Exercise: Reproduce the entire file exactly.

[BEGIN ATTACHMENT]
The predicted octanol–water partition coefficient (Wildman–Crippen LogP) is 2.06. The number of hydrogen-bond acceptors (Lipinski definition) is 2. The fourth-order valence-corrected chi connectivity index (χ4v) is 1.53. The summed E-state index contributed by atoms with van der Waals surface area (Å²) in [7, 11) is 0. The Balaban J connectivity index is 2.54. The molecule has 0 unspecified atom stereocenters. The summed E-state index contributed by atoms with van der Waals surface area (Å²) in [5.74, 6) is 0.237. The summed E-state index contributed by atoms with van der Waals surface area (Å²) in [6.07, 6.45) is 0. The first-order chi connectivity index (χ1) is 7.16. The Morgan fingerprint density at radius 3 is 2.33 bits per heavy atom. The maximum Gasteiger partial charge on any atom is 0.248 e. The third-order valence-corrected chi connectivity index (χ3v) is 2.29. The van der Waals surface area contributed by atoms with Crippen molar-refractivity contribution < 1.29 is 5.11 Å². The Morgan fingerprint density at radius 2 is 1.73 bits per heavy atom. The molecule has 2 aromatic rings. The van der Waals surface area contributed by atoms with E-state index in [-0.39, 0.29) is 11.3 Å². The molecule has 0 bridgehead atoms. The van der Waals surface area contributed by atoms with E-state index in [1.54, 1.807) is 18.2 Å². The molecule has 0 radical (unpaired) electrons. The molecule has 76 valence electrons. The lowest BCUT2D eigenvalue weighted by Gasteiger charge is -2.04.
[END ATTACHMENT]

The predicted octanol–water partition coefficient (Wildman–Crippen LogP) is 2.06. The number of hydrogen-bond acceptors (Lipinski definition) is 2. The fourth-order valence-corrected chi connectivity index (χ4v) is 1.53. The summed E-state index contributed by atoms with van der Waals surface area (Å²) in [7, 11) is 0. The Balaban J connectivity index is 2.54. The molecule has 0 unspecified atom stereocenters. The summed E-state index contributed by atoms with van der Waals surface area (Å²) in [5.74, 6) is 0.237. The summed E-state index contributed by atoms with van der Waals surface area (Å²) in [6.07, 6.45) is 0. The first-order chi connectivity index (χ1) is 7.16. The Morgan fingerprint density at radius 3 is 2.33 bits per heavy atom. The maximum Gasteiger partial charge on any atom is 0.248 e. The third-order valence-corrected chi connectivity index (χ3v) is 2.29. The van der Waals surface area contributed by atoms with Crippen molar-refractivity contribution < 1.29 is 5.11 Å². The Morgan fingerprint density at radius 2 is 1.73 bits per heavy atom. The molecule has 2 aromatic rings. The van der Waals surface area contributed by atoms with E-state index in [-0.39, 0.29) is 11.3 Å². The molecule has 0 bridgehead atoms. The van der Waals surface area contributed by atoms with E-state index in [1.54, 1.807) is 18.2 Å². The molecule has 0 radical (unpaired) electrons. The molecule has 76 valence electrons. The lowest BCUT2D eigenvalue weighted by Gasteiger charge is -2.04.